The Collegian
Thursday, October 29, 2020

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Maintain Don't Gain raises controversy about body image

The Maintain Don’t Gain challenge, hosted by the Weinstein Center for Recreation and Wellness, encourages participants to monitor and sustain their weight throughout the holiday season.

The 46 people who have registered for the challenge weighed in this past week and will also weigh in after winter break Jan. 12 through Jan. 14 at the Weinstein Center. Participants who remain within three pounds of their pre-holiday weight will earn prizes.

“It’s really just to have people think about being active over the holidays,” Heather Sadowski, assistant director of wellness, said. “We really just wanted this to be a fun challenge.”

Throughout the challenge, participants will receive emails every Monday that contain a motivational quote and tips about healthy living including hydration, eating at holiday parties and exercising.

Tracy Akers, president of the University of Richmond Images club, said she thought the challenge might lead some people “astray.” The Images club promotes positive body image and self-confidence. 

“[The challenge] might give people the wrong idea of what the standard is of being healthy,” she said. “Everyone has something specific that they need to be healthy.”

Akers said she thought the challenge was “planting something in the minds of people who aren’t even doing [the challenge],” as it might cause them to presume that losing weight is the best and only way to make a difference in their health.

Kate Pawlukiewicz, who was in charge of organizing Delta Delta Delta’s Fat Talk Free Week this past October, shared her thoughts about weight change. “If people are putting on muscle, that is going to cause them to gain weight, which isn’t necessarily a bad thing. For some people, gaining weight isn’t a negative thing,” she said.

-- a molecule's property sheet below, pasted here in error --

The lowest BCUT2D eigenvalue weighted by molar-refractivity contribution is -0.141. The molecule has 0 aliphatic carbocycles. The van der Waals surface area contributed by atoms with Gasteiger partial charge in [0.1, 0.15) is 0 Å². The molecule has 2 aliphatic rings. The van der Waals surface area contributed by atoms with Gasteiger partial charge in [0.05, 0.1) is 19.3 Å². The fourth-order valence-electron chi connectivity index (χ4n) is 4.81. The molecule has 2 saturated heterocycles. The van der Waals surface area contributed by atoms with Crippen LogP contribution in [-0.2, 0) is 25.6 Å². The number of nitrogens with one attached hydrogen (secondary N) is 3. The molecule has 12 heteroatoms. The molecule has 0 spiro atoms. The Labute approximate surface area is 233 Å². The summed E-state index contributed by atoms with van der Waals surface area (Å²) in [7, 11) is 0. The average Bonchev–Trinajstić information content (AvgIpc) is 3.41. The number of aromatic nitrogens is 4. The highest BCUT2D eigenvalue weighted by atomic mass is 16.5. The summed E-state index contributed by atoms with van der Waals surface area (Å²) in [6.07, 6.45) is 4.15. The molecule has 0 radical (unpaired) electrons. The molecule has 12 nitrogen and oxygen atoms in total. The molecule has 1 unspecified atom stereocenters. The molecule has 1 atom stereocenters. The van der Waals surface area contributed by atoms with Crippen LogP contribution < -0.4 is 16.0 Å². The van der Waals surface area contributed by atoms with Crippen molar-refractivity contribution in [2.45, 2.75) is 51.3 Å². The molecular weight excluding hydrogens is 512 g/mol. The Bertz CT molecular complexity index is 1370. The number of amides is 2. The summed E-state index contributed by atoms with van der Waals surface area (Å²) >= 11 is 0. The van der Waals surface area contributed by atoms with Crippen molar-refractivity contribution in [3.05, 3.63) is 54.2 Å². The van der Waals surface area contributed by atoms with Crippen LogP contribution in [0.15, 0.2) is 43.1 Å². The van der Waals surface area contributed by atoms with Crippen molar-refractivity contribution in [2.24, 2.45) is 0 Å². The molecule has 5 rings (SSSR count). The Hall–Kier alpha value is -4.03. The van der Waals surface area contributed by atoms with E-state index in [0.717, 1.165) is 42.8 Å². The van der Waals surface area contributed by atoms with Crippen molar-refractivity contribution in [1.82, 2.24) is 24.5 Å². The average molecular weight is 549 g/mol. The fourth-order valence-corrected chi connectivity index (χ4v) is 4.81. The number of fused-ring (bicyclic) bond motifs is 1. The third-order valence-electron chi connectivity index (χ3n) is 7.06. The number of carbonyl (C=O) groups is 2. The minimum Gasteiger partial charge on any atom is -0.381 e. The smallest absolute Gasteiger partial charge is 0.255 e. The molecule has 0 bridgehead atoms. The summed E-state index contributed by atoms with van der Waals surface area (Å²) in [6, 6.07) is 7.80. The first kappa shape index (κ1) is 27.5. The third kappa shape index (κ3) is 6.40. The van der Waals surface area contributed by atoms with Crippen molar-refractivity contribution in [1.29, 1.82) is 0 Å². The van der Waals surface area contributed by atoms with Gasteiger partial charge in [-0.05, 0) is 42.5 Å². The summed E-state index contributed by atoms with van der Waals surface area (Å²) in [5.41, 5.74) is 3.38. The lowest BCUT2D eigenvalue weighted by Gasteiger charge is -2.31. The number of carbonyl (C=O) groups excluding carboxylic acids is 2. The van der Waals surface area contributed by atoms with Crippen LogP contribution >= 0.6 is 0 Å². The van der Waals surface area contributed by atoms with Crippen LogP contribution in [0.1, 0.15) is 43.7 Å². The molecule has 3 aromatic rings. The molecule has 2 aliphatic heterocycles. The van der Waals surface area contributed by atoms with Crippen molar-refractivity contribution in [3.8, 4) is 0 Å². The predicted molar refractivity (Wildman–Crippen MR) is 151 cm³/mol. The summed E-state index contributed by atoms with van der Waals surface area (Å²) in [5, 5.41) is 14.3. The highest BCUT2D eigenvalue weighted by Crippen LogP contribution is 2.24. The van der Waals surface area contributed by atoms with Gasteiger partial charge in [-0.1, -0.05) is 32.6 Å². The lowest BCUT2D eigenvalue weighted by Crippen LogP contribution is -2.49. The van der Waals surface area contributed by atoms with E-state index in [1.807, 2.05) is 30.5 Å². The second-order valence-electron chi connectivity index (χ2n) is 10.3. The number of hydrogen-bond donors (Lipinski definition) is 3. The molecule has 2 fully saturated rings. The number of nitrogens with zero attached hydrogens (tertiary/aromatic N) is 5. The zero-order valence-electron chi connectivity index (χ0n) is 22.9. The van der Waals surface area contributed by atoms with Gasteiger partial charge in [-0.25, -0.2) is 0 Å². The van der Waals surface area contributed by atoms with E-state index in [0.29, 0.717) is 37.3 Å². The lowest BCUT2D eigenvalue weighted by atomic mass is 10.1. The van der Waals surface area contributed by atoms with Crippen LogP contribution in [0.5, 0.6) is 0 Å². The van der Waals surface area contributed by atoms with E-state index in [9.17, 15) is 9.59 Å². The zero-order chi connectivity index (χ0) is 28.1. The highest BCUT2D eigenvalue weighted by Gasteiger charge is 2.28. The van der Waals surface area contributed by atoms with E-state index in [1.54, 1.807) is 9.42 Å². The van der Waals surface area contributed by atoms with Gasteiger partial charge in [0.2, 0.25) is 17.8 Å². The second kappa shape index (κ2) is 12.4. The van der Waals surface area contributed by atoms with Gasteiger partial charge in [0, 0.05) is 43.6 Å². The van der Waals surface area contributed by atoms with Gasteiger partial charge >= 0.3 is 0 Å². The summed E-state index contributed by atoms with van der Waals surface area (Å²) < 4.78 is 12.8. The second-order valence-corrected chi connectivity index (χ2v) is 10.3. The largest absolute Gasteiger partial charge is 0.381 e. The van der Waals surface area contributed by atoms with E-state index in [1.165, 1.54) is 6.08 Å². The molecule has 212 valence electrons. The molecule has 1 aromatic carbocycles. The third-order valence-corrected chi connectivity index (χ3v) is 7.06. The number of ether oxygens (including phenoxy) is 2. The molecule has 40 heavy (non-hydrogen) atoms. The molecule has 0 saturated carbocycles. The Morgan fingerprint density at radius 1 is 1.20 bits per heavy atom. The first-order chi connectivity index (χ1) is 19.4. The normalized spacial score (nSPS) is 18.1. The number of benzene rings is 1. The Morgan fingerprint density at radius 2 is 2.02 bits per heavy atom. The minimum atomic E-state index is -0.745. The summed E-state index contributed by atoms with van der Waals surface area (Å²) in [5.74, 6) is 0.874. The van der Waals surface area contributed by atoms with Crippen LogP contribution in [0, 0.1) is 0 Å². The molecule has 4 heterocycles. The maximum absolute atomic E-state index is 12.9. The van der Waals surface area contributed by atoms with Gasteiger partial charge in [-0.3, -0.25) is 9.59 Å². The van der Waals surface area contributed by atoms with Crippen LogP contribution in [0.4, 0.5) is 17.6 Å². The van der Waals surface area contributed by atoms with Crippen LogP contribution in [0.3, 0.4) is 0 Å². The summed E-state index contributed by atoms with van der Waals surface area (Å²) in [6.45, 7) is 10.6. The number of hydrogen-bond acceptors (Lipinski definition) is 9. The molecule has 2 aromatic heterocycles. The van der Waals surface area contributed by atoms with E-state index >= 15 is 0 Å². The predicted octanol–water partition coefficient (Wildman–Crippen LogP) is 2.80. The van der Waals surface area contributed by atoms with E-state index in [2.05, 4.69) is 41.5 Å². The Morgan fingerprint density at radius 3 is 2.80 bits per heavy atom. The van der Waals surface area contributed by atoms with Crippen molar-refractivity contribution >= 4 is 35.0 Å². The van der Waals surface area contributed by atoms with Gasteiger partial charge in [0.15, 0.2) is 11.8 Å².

Throughout Fat Talk Free week, students were encouraged to reflect positively on their own body image.

“There are a lot of people who look around them and either look down on themselves or other people because they don’t feel that they’re in the place that they need to be,” Akers said. “People really limit themselves to what they think is beautiful.”

“I’m just hopeful that [the week] passed the idea that body image is all about being healthy and doing what’s right for you,” Pawlukiewicz said.

Sadowski said she hoped this challenge would accomplish wholesome lifestyles.

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“Whatever we can do to provide healthy activities is great for the campus community,” Sadowski said.

Contact News Editor Alyssa Gunville at alyssa.gunville@richmond.edu

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